If you have already considered a Tulum vacation, the next thing you need to do is plan your visit. For this reason, you need a complete travel guide, and this article will give you everything you need to prepare for your trip.
Tulum is a chic but laid-back town located in Quintana Roo. It’s famous for its stunning beaches, cenotes, and Mayan ruins. Thus, it’s not surprising to see many tourists attracted to this town.
Below, you’ll have our in-depth Tulum Travel Guide to help you plan your trip. Here, you can learn the essential things you need and some tips to make your vacation more straightforward and manageable.
After reading, you’ll better understand the town, know what to do, and prepare for your vacation.
Without further ado, let’s get into it!
4 Basic Things to Know in Tulum
Before you visit Tulum, you need to know the basics about it to help you plan your trip and know what to expect from this town.
The primary language in Tulum is Spanish, the common language of the locals. However, you don’t have to worry since almost everyone can speak English, as it’s a town flocked by tourists all year.
Currency and Payment Methods
Tulum uses the Mexican Peso as its local currency, and it’s something you’ll want to have, especially when paying small fees. While some restaurants and hotels accept US dollars, you may find it more expensive.
Thus, it’s best to exchange your money for Mexican pesos to save a lot of high exchange rates in town. We have compiled the Best Places to Exchange Money in Tulum to guide you.
Although Tulum is safe, leaving your belongings unattended is not reason enough. Also, it would be best to be aware of your surroundings even though Tulum is a safe town for solo travelers. To learn more about safety, read our article: Is Tulum Good for Singles?
Tulum is a tropical town, so expect frequent sunny weather throughout the year. The average temperature is around 80 degrees Fahrenheit (30 degrees Celsius).
You’ll find the rainy season around June to October, while the peak season is the dry season around December to April.
We’ve made an in-depth article to explain about the weather in town. To learn more, read: Tulum Weather.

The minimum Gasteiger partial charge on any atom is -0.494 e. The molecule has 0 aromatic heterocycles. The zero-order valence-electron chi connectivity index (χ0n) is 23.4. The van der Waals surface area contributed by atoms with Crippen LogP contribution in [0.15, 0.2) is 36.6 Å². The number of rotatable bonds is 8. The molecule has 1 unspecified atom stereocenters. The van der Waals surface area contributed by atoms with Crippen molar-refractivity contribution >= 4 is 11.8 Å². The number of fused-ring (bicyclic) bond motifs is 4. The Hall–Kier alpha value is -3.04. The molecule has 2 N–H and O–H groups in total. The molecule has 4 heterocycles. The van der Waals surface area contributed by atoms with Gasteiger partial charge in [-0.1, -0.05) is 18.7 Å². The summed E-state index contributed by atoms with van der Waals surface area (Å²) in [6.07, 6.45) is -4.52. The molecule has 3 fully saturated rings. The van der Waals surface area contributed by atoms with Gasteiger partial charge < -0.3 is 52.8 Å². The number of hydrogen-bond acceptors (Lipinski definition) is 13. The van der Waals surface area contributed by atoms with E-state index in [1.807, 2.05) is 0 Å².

Getting Around in Tulum
Although Tulum is a small town, you’ll find three main areas where tourists and locals flock. Unfortunately, these areas are a bit distant, so consider renting a bike if you plan on going back and forth.
Tulum Pueblo is the center of Tulum, located on Highway 307. The downtown area is far from the beach, but it’s where you’ll find local shops, affordable accommodations, and cheap and local restaurants. You’ll also enjoy some affordable nightlife, cafes, banks, and stores around downtown.
Tulum Beach and Hotel Zone
The Hotel Zone is located along Tulum Beach Road, a long road parallel to Tulum Beach. You can enjoy public beaches, private hotels, resorts, beach clubs, and bars here. You can also enjoy some spas and other restaurants around this area.
The Tulum Ruins are another main area in Tulum, also known as Archaeological Zone. Here, you can find the famous Tulum Ruins and explore their beauty on the edge of a cliff facing the Caribbean sea. To learn more about this spot, check out our article about Tulum Ruins.
Where to Stay in Tulum
One of the essential things to settle when planning your stay in Tulum is accommodation. To give you a better idea, you’ll find two main areas to stay: Tulum Pueblo and the Hotel Zone.
Tulum Pueblo is for people on a budget, as you’ll find cheaper accommodations downtown as it’s far from the beach. You can find hostels, budget hotels, and even Airbnb properties here. It’s also near restaurants, cafes, and shops.
On the other hand, the Hotel Zone is for people who want to enjoy the most out of Tulum Beach. You’ll find plenty of boutique hotels and resorts that offer beachfront access here. However, these options are expensive.
To give you a better idea, check out our complete overview of Where To Stay In Tulum. Here, you can find links to our recommended accommodation options to help you choose where to stay.
Where to Eat in Tulum